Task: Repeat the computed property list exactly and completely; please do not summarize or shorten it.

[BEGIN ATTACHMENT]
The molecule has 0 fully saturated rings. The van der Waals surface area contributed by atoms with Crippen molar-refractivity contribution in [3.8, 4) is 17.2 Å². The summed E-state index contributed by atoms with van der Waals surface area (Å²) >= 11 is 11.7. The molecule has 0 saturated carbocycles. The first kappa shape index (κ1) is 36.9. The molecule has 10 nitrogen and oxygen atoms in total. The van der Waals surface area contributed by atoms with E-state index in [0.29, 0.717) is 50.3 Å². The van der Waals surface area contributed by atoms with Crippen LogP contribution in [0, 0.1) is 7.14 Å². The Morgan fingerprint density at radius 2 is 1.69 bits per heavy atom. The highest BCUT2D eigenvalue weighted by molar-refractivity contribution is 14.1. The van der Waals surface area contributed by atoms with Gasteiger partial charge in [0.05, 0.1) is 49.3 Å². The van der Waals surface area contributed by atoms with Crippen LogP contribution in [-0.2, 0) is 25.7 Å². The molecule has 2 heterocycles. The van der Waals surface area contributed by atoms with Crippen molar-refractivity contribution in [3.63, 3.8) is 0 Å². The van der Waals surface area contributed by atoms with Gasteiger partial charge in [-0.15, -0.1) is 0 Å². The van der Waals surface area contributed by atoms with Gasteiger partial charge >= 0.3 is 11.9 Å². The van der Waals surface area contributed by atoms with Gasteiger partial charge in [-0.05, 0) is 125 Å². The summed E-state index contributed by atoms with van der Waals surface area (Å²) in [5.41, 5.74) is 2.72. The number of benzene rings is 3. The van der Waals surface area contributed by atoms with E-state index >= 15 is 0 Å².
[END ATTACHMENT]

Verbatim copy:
The molecule has 0 fully saturated rings. The van der Waals surface area contributed by atoms with Crippen molar-refractivity contribution in [3.8, 4) is 17.2 Å². The summed E-state index contributed by atoms with van der Waals surface area (Å²) >= 11 is 11.7. The molecule has 0 saturated carbocycles. The first kappa shape index (κ1) is 36.9. The molecule has 10 nitrogen and oxygen atoms in total. The van der Waals surface area contributed by atoms with E-state index in [0.29, 0.717) is 50.3 Å². The van der Waals surface area contributed by atoms with Crippen LogP contribution in [0, 0.1) is 7.14 Å². The Morgan fingerprint density at radius 2 is 1.69 bits per heavy atom. The highest BCUT2D eigenvalue weighted by molar-refractivity contribution is 14.1. The van der Waals surface area contributed by atoms with Gasteiger partial charge in [0.05, 0.1) is 49.3 Å². The van der Waals surface area contributed by atoms with Crippen LogP contribution in [-0.2, 0) is 25.7 Å². The molecule has 2 heterocycles. The van der Waals surface area contributed by atoms with Crippen molar-refractivity contribution in [3.63, 3.8) is 0 Å². The van der Waals surface area contributed by atoms with Gasteiger partial charge in [-0.15, -0.1) is 0 Å². The van der Waals surface area contributed by atoms with Gasteiger partial charge >= 0.3 is 11.9 Å². The van der Waals surface area contributed by atoms with Gasteiger partial charge in [-0.05, 0) is 125 Å². The summed E-state index contributed by atoms with van der Waals surface area (Å²) in [5.41, 5.74) is 2.72. The number of benzene rings is 3. The van der Waals surface area contributed by atoms with E-state index >= 15 is 0 Å².